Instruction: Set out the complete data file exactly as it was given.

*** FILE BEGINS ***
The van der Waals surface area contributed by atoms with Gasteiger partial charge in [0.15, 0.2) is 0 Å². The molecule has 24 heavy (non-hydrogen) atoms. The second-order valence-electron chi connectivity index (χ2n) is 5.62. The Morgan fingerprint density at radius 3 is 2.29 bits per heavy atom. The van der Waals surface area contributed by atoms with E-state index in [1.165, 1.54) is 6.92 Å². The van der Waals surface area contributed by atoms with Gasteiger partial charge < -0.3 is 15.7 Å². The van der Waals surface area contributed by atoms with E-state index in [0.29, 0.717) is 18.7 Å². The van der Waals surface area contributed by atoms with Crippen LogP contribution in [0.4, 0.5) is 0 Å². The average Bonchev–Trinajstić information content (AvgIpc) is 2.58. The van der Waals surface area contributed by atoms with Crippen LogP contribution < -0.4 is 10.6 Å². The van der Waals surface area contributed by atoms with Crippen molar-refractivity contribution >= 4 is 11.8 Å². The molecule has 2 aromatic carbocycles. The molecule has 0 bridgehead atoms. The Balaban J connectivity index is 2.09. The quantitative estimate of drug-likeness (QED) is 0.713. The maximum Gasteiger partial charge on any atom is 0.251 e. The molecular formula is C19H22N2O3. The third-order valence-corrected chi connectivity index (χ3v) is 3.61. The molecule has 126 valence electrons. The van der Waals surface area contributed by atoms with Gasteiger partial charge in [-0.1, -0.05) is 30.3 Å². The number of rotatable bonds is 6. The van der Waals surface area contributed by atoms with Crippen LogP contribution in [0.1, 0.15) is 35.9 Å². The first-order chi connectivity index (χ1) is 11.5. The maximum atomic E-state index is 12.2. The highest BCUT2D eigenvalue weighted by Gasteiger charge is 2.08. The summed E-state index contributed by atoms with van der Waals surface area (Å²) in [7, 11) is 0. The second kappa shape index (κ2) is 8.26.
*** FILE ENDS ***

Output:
The van der Waals surface area contributed by atoms with Gasteiger partial charge in [0.15, 0.2) is 0 Å². The molecule has 24 heavy (non-hydrogen) atoms. The second-order valence-electron chi connectivity index (χ2n) is 5.62. The Morgan fingerprint density at radius 3 is 2.29 bits per heavy atom. The van der Waals surface area contributed by atoms with E-state index in [1.165, 1.54) is 6.92 Å². The van der Waals surface area contributed by atoms with Gasteiger partial charge < -0.3 is 15.7 Å². The van der Waals surface area contributed by atoms with E-state index in [0.29, 0.717) is 18.7 Å². The van der Waals surface area contributed by atoms with Crippen LogP contribution in [0.4, 0.5) is 0 Å². The average Bonchev–Trinajstić information content (AvgIpc) is 2.58. The van der Waals surface area contributed by atoms with Crippen LogP contribution < -0.4 is 10.6 Å². The van der Waals surface area contributed by atoms with Crippen molar-refractivity contribution >= 4 is 11.8 Å². The molecule has 2 aromatic carbocycles. The molecule has 0 bridgehead atoms. The Balaban J connectivity index is 2.09. The quantitative estimate of drug-likeness (QED) is 0.713. The maximum Gasteiger partial charge on any atom is 0.251 e. The molecular formula is C19H22N2O3. The third-order valence-corrected chi connectivity index (χ3v) is 3.61. The molecule has 126 valence electrons. The van der Waals surface area contributed by atoms with Gasteiger partial charge in [-0.1, -0.05) is 30.3 Å². The number of rotatable bonds is 6. The van der Waals surface area contributed by atoms with Crippen LogP contribution in [0.1, 0.15) is 35.9 Å². The first-order chi connectivity index (χ1) is 11.5. The maximum atomic E-state index is 12.2. The highest BCUT2D eigenvalue weighted by Gasteiger charge is 2.08. The summed E-state index contributed by atoms with van der Waals surface area (Å²) in [7, 11) is 0. The second kappa shape index (κ2) is 8.26.